(Reuters) - The U.S. Securities and Exchange Commission (SEC) has asked rating agency Standard & Poor's (S&P) to disclose which employees knew of its decision to downgrade U.S. debt before it was announced last week, the Financial Times said, citing people familiar with the matter.
SEC's move is part of a preliminary examination into potential insider trading, the FT said.
The inquiry was made by the SEC's examination staff, which has oversight of credit rating firms, one person familiar with the matter told the newspaper.
However, the securities regulator is not aware of a leak from an S&P insider, nor was it aware of an aberrational trade, the paper said.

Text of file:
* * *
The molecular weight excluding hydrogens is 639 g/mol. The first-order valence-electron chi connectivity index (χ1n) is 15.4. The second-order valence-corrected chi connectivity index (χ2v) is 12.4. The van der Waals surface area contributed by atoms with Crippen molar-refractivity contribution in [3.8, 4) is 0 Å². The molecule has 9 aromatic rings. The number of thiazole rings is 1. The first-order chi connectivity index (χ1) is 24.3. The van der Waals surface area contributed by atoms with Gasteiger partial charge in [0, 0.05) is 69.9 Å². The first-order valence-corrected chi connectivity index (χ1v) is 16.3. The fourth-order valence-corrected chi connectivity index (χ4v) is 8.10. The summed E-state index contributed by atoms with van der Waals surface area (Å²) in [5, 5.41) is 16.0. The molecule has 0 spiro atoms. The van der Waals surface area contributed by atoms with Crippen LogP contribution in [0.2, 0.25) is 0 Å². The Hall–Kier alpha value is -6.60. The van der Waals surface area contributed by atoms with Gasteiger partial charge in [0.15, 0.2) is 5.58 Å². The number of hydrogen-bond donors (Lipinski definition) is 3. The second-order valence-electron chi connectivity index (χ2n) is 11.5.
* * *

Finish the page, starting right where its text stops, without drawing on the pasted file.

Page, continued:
S&P and SEC could not immediately be reached for comment by Reuters.
The U.S. Senate Banking committee has begun looking into last week's decision by S&P's to downgrade the U.S. credit rating, a committee aide told Reuters on Monday.
Who didn't see this coming? Like I said, it's a scam.
I am speaking of the life of a man who knows that the world is not given by his fathers, but borrowed from his children; who has undertaken to cherish it and do it no damage, not because he is duty-bound, but because he loves the world and loves his children… - Wendell Berry, 1971